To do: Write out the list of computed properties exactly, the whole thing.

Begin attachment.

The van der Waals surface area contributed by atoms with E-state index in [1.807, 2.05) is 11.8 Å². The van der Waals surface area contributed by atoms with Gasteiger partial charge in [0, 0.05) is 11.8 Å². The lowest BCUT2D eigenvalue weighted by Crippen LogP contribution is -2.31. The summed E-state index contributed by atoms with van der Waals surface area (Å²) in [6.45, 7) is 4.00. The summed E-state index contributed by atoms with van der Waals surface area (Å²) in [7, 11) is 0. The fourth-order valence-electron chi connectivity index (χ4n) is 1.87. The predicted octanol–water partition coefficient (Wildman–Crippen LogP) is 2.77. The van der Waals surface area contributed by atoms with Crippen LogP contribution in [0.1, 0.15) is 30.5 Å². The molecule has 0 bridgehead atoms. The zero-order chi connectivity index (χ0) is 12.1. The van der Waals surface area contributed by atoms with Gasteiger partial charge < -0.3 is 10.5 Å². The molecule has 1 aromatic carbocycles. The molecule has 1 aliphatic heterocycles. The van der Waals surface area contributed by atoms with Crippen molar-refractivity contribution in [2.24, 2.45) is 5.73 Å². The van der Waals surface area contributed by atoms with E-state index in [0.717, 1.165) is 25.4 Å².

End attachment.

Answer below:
The van der Waals surface area contributed by atoms with E-state index in [1.807, 2.05) is 11.8 Å². The van der Waals surface area contributed by atoms with Gasteiger partial charge in [0, 0.05) is 11.8 Å². The lowest BCUT2D eigenvalue weighted by Crippen LogP contribution is -2.31. The summed E-state index contributed by atoms with van der Waals surface area (Å²) in [6.45, 7) is 4.00. The summed E-state index contributed by atoms with van der Waals surface area (Å²) in [7, 11) is 0. The fourth-order valence-electron chi connectivity index (χ4n) is 1.87. The predicted octanol–water partition coefficient (Wildman–Crippen LogP) is 2.77. The van der Waals surface area contributed by atoms with Crippen LogP contribution in [0.1, 0.15) is 30.5 Å². The molecule has 0 bridgehead atoms. The zero-order chi connectivity index (χ0) is 12.1. The van der Waals surface area contributed by atoms with Gasteiger partial charge < -0.3 is 10.5 Å². The molecule has 1 aromatic carbocycles. The molecule has 1 aliphatic heterocycles. The van der Waals surface area contributed by atoms with Crippen molar-refractivity contribution in [2.24, 2.45) is 5.73 Å². The van der Waals surface area contributed by atoms with E-state index in [0.717, 1.165) is 25.4 Å².